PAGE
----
The cover of the May 1943 issue, featuring a denim playsuit by sportswear designer Claire McCardell, photographed by George Hoyningen-Huene.
By 1947, Christian Dior had already established a foothold in fashion, having designed for both Robert Piguet and Lucien Lelong. But Dior decided to strike out on his own. On the morning of February 12, at his atelier at 30 Avenue Montaigne, in Paris, Dior premiered his first collection under the Christian Dior banner, which featured 90 looks and a silhouette punctuated by a nipped-in waist and a full skirt that finished mid-calf.Bazaar's then editor in chief, Carmel Snow, was on hand for the presentation, and afterward, within earshot of a reporter from the Reuters news service, exclaimed: "It's quite a revolution, Christian. Your dresses have such a new look." The intrepid scribe quickly took notes and filed his copy, and the following day, reports of Dior's "New Look" were all over the American papers. (The newspapers in France were unceremoniously scooped; they weren't publishing at the time due to a strike.) An illustration of Dior's New Look "Bar" suit ran inBazaar's May 1947 issue, marking the collection's first appearance in a major fashion magazine.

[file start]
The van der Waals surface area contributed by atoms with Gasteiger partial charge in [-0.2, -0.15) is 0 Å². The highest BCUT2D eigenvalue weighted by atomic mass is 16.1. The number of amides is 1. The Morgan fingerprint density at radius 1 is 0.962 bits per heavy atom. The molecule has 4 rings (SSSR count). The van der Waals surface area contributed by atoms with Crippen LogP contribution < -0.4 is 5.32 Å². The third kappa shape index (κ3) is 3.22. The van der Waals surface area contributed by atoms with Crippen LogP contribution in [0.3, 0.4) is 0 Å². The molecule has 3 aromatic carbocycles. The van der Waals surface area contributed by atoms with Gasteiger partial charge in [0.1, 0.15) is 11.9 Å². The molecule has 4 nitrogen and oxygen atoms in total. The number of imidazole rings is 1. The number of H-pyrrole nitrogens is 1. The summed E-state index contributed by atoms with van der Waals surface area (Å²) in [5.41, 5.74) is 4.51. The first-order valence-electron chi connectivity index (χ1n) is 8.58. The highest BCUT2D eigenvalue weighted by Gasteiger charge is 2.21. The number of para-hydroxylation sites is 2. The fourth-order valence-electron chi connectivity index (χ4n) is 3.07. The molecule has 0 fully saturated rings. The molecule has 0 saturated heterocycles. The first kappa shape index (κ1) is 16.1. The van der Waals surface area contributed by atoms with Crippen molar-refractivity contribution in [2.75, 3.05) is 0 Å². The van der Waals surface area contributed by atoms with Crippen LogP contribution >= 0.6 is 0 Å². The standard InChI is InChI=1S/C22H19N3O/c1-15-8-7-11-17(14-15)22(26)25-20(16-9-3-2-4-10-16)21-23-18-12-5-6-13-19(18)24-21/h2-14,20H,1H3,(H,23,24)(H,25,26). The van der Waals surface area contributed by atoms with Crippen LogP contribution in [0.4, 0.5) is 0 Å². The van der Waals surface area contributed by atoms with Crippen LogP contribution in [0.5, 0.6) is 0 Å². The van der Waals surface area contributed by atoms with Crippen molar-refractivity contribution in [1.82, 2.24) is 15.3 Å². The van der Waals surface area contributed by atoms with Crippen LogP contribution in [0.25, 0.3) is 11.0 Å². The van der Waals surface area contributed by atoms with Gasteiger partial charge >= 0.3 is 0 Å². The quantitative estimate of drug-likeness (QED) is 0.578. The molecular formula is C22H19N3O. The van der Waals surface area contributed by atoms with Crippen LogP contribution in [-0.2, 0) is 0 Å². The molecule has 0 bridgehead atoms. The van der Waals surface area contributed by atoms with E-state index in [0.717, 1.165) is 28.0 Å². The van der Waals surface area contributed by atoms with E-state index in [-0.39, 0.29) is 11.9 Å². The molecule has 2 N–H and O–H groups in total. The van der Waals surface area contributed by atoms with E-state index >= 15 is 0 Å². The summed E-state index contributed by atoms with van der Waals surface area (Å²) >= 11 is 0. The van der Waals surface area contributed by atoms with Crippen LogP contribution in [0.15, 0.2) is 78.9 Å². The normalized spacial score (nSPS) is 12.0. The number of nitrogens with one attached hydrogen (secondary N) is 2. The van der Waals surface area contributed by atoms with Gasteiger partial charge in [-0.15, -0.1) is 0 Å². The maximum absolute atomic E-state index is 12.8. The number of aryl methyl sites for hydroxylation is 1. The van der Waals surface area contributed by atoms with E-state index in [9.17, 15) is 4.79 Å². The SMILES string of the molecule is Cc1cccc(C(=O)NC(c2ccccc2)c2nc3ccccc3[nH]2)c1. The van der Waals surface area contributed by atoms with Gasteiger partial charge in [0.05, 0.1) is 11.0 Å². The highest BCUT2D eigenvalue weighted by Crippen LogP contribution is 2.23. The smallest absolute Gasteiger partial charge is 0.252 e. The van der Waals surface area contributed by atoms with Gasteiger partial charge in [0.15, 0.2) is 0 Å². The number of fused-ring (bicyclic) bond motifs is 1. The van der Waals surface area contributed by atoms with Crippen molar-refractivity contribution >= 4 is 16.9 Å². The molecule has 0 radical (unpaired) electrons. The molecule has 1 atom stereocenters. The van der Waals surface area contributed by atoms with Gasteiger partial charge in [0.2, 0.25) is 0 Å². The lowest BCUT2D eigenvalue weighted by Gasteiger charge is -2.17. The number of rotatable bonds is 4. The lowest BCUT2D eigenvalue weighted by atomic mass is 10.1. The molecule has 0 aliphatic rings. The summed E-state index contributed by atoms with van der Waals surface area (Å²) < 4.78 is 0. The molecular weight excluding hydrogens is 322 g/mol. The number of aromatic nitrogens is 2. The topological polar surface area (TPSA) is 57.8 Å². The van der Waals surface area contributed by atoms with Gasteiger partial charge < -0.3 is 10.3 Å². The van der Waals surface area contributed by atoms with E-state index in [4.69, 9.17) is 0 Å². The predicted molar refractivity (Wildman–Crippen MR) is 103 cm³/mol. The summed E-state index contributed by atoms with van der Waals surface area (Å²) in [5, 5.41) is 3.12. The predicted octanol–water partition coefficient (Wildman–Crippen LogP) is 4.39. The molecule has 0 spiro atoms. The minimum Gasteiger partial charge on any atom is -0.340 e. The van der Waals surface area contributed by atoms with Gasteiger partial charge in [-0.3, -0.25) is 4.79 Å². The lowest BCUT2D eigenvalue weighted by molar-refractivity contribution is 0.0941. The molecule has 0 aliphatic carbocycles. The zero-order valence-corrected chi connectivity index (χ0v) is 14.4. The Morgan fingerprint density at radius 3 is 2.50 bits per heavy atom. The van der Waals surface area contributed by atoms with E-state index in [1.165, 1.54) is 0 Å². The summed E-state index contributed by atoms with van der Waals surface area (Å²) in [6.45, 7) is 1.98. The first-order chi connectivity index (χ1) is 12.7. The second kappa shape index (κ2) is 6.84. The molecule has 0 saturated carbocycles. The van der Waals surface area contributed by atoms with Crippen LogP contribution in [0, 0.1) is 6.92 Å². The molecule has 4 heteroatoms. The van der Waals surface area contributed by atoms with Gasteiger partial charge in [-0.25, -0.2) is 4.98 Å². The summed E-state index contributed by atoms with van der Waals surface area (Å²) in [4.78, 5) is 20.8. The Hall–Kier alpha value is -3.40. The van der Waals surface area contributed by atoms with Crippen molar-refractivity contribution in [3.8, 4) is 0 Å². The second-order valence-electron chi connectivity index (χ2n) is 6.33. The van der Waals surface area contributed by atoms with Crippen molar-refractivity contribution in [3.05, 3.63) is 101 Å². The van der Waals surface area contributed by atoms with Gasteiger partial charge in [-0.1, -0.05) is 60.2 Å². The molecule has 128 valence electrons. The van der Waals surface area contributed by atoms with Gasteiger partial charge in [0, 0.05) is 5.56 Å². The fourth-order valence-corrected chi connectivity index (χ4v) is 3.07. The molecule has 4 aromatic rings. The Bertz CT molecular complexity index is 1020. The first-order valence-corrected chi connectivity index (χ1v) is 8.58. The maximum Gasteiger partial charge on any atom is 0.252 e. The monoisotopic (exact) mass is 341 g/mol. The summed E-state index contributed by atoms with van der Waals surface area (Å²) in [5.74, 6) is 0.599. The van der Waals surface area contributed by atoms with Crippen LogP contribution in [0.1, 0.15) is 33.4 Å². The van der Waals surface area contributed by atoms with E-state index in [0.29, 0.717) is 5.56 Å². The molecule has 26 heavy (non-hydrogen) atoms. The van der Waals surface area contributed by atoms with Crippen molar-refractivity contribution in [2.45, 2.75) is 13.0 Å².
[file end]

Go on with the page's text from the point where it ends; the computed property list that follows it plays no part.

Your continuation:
An illustration of Dior's New Look in the May 1947 issue.
The British designer Mary Quant and Parisian space-age couturier André Courregès are alternately credited with first raising hemlines above the knee in the early 1960s, as the British youthquake rocked London and cries for liberation gathered momentum in Paris. But the miniskirt—short, bold, and radical—was fast becoming a new trope for designers who felt the tremors of a seismic cultural shift afoot. Photographer Bill Silano vividly captured the mood of the hour in a fashion story in the May 1967 issue, with the caption "The Leg Is the Look."
Miniskirts from a May 1967 story by Bill Silano.